Data Sources and Methods

Data collection and harmonization

The tool includes data on primary invasive cancers of the oesophagus (C15), stomach (C16), colon (C18-19), rectum (C20), liver (C22 – available soon), pancreas (C25), lung (C33), and ovary (C48.1-2, C56, C57.0) from population-based cancer registries covering 21 jurisdictions in seven countries: Australia (New South Wales, Victoria, and Western Australia), Canada (Alberta, British Columbia, Manitoba, New Brunswick, Newfoundland and Labrador, Nova Scotia, Ontario, Prince Edward Island, Quebec, and Saskatchewan), Denmark, Ireland, New Zealand, Norway, and the United Kingdom (England, Northern Ireland, Scotland, and Wales). The data include cases diagnosed in the period 1995–2014 and followed up until 31 December 2015, except for Ontario, for which follow-up is until 31 December 2014. Two registries provided data for somewhat less than the full 20-year period: Ireland (1995–2013) and Quebec, Canada (2000–2011). National cancer mortality estimates were obtained from the national vital statistics for the period 1995–2014, except for New Zealand, for which the period covered is 1995–2013.

All data were submitted through a secure portal at IARC, and the data were handled according to applicable data protection and privacy laws, rules, and regulations. Ethical approval was obtained from each participating registry, as well as from the IARC Ethics Committee.

Data quality control

Quality control measures were carried out on each dataset, and any identified issues were followed up with the registries and discussed in detail.

For survival analyses, cases were excluded according to the following criteria:

  • Diagnosed based on death certificate only (DCO) or at autopsy
  • Invalid or missing dates or age, or non-malignant tumour behaviour
  • Younger than 15 years or older than 99 years at diagnosis
  • Second or higher-order cancers at the same site

Details on the numbers of cases submitted and the quality indicators of the final datasets can be found here. Any interpretation of the data should take into account differences in data quality and registration practices.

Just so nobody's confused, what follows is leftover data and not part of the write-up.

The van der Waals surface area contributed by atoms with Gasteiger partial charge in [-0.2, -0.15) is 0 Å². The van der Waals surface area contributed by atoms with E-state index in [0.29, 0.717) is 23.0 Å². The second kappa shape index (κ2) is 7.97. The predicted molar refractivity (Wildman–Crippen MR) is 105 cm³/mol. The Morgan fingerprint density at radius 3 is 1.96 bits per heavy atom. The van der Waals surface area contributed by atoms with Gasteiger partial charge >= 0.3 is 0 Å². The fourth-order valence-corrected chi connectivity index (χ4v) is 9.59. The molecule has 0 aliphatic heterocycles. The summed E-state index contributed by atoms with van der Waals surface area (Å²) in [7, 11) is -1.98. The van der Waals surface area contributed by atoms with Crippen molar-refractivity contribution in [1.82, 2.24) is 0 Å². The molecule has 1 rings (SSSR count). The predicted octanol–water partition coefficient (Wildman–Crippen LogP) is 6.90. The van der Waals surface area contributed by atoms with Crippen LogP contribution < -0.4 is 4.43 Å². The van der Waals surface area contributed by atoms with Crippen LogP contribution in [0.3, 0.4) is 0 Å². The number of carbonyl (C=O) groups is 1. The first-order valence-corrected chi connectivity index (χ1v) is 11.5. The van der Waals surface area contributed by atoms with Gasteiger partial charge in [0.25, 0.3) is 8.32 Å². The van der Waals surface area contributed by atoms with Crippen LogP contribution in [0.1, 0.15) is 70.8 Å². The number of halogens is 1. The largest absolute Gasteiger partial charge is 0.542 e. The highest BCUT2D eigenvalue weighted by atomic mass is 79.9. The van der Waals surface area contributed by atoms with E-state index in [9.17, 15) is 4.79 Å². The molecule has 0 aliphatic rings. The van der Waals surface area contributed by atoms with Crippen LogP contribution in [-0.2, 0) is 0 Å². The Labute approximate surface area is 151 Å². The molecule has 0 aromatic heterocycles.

More detailed information on the data processing can be found here.

Statistical analyses

Net survival (patients’ survival as if cancer was the only cause of death) was calculated to estimate population-based cancer survival. Net survival for patients older than 15 years was estimated for each primary site in each jurisdiction, and also for the Australian, Canadian, and United Kingdom jurisdictions combined.

Background mortality in each jurisdiction was obtained from life tables of all-cause death rates by sex, single year of age, and calendar year during 1995–2014. Complete life tables were available for all jurisdictions except one (Prince Edward Island, Canada), for which a Poisson model was used to interpolate 1-year intervals from an abridged (5-year) life table. Missing adjacent years (a maximum of 2) were imputed using the last observation carried forward (LOCF) method. Missing years and/or ages in the life tables for New Zealand were supplemented with data from the Human Mortality Database.

Net survival at 1, 3, and 5 years after diagnosis was computed by age, sex, period, and cancer site for each jurisdiction using the Pohar–Perme estimator (Perme et al., 2012; Dickman and Coviello, 2015). Age-standardization was carried out using international cancer survival standard weights (Corazziari et al., 2004). The cohort approach was used for 1995–1999, 2000–2004, and 2005–2009, and the period approach was used for 2010–2014 (Brenner and Gefeller, 1996).

Age-standardized cancer incidence and mortality rates (ASR) were computed for ages 25 years and older using the age-truncated World Standard Population and expressed as rates per 100 000 person-years (Segi, 1960).

References

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Brenner H, Hakulinen T (2002). Up-to-date long-term survival curves of patients with cancer by period analysis. J Clin Oncol. 20(3):826–832.

Corazziari I, Quinn M, Capocaccia R (2004). Standard cancer patient population for age standardising survival ratios. Eur J Cancer. 40(15):2307–2316.

Dickman PW, Coviello E (2015). Estimating and modeling relative survival. Stata J. 15(1):186–215.

Doll R, Payne P, Waterhouse JAH, editors (1966). Cancer incidence in five continents: a technical report. Geneva, Switzerland: International Union Against Cancer.

Hieke S, Kleber M, König C, Engelhardt M, Schumacher M (2015). Conditional survival: a useful concept to provide information on how prognosis evolves over time. Clin Cancer Res. 21(7):1530–1536.

Lambert PC, Royston P (2009). Further development of flexible parametric models for survival analysis. Stata J. 9(2):265–290.

Lambert PC, Dickman PW, Nelson CP, Royston P (2010). Estimating the Crude probability of death due to cancer and other causes using relative survival models. Stat Med. 29(7–8):885–895.

Nelson CP, Lambert PC, Squire IB, Jones DR (2007). Flexible parametric models for relative survival, with application in coronary heart disease. Stat Med. 26(30):5486–5498.

Perme MP, Stare J, Estève J (2012). On estimation in relative survival. Biometrics. 68(1):113–120.

Royston P, Lambert PC (2011). Flexible parametric survival analysis using Stata: beyond the Cox model. StataCorp LP. College Station (TX), USA: Stata Press.

Rutherford MJ, Crowther MJ, Lambert PC (2013). The use of restricted cubic splines to approximate complex hazard functions in the analysis of time-to-event data: a simulation study. J Stat Comput Sim. 85(4):777–793.

Segi M (1960). Cancer mortality for selected sites in 24 countries (1950–57). Sendai, Japan: Department of Public Health, Tohoku University of Medicine.